> As I believe you are also aware, the USOE's single vote determined the

> outcome. A two-thirds majority was required for approval, and it passed by

> a vote of 5-2. Had the USOE voted against, it would have failed.

> Because of that, I would be grateful if you could provide me with the

> following information:

> 1. Written explanation of why the USOE voted in favor of the Vineyard RDA.

> When doing so, we would be grateful if you could specifically respond to

> the reasons why the Alpine School District is opposed to the current form of

> the Vineyard RDA here:

> http://www.heraldextra.com/article_7e8bbe7e-25a7-11e0-9839-001cc4c002e0.html In

> addition, further reasons why one individual board member of the Alpine

> School Board is opposed to the current form of the Vineyard RDA can be found

> here:

> http://wendy4asd.blogspot.com/2011/01/why-your-property-taxes-are-going-up.html

> 2. Why did you "surprise" Alpine School District with your vote?

> Historically, the State Office of Education has always voted with the

> School District on an RDA. Everything Alpine School District had heard from

> you until the vote on January 18, 2011 led them to believe that you would

> still vote against the RDA. Had you informed Alpine School District you

> were going to vote in favor of it, they could have used their vast network

> to contact the Utah County Commissioners and encouraged them to vote

> against. Maybe they should have been doing that anyway, but they are

> currently feeling like they were very much "surprised" by your sudden vote

> in favor of the RDA without any prior warning.

> 3. Did Governor Herbert, or anyone representing the Governor, or anyone

> from one of the Governor's offices, contact you or anyone at USOE before the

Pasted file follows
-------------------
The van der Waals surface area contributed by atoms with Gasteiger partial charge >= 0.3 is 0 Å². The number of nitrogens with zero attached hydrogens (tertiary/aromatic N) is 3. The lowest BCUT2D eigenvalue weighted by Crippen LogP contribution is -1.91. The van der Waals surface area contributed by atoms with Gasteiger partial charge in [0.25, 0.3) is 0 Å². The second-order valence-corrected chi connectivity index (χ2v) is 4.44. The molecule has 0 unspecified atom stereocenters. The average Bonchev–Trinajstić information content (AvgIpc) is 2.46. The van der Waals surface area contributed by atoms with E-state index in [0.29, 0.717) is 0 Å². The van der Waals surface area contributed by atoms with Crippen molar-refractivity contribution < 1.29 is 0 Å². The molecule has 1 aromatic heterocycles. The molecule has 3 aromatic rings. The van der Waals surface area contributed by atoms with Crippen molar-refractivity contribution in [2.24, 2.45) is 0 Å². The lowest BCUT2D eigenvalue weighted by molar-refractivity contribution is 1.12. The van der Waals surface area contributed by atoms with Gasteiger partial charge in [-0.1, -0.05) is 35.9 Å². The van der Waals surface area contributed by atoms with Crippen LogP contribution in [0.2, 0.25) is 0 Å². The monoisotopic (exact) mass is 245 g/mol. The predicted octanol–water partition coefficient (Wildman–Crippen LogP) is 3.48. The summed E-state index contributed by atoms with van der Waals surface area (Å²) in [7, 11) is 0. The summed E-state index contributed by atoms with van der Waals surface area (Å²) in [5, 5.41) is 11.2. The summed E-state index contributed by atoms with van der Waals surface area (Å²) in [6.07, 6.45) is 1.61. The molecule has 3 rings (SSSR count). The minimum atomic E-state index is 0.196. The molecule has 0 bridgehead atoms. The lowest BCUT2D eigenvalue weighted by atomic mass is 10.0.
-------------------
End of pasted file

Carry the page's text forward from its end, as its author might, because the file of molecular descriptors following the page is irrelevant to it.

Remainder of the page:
> vote on January 18, 2011 and encourage you to vote in favor of the Vineyard

> RDA? If so, can you please share with us who it was, and a summary of the

> reasons they gave to you to vote for the Vineyard RDA?

> Many Thanks,

> Joel Wright

> Taxpayer and Parent in Alpine School District





Alpine School District releases statement on Vineyard tax breaks

Posted: Friday, January 21, 2011 2:40 pm

Alpine School District officials on Friday released the following

statement about the recent approval of $300 million in tax breaks for

Vineyard development:

"Alpine School District did not vote in favor of the Vineyard URA.

District officials are members of the Taxing Entity Committee (TEC)

that voted in a meeting on January 18, 2011, where Alpine School

District voted no to approving the Vineyard URA. The voting members of

the committee were: Vineyard City (2 votes), Utah County (2 votes),

Alpine School District (2 votes), the State School Board (1 vote), and

one representing all other taxing entities (1 vote). There were seven

of the eight members present for the vote. Five voted in favor of

passing the URA, 2 votes - both from Alpine School District - voted

against the URA.

Alpine School District officials had three major concerns with the

original URA proposal:

The length of time - 40 years.

The 400 + acres of residential included in the plan. The taxes on the

homes do not pay for the full cost of the educational services.

The base year used for tax increment calculation was 2006. This was

based on Legislation originally proposed and passed by Senator Curt

Bramble in 2008. The concern that ASD has is that this will negatively

impact all tax payers in Alpine School District.

Members of the URA Proposal Committee met with the ASD Board of

Education in a study session on January 11. The length of time for the

URA had been decreased from 40 years to 35 years. Additionally, there

was discussion about mitigation payment, however, an updated proposal

that included the details about the mitigation was not presented.

A vote was taken one week later. ASD officials continued to vote

against the proposal. With a five out of seven vote in favor of the

proposal, it did pass. Despite the opposition of Alpine School

District officials, we will continue to move forward in working with

our community."




Why Your Property Taxes are Going Up: Vineyard URA

If you live in the Alpine School District, your property taxes are

going to go up. Due to the recent passage of the Vineyard Urban

Redevelopment Agency (URA) project, the county will automatically

adjust the tax rates and increase your property taxes and mine. The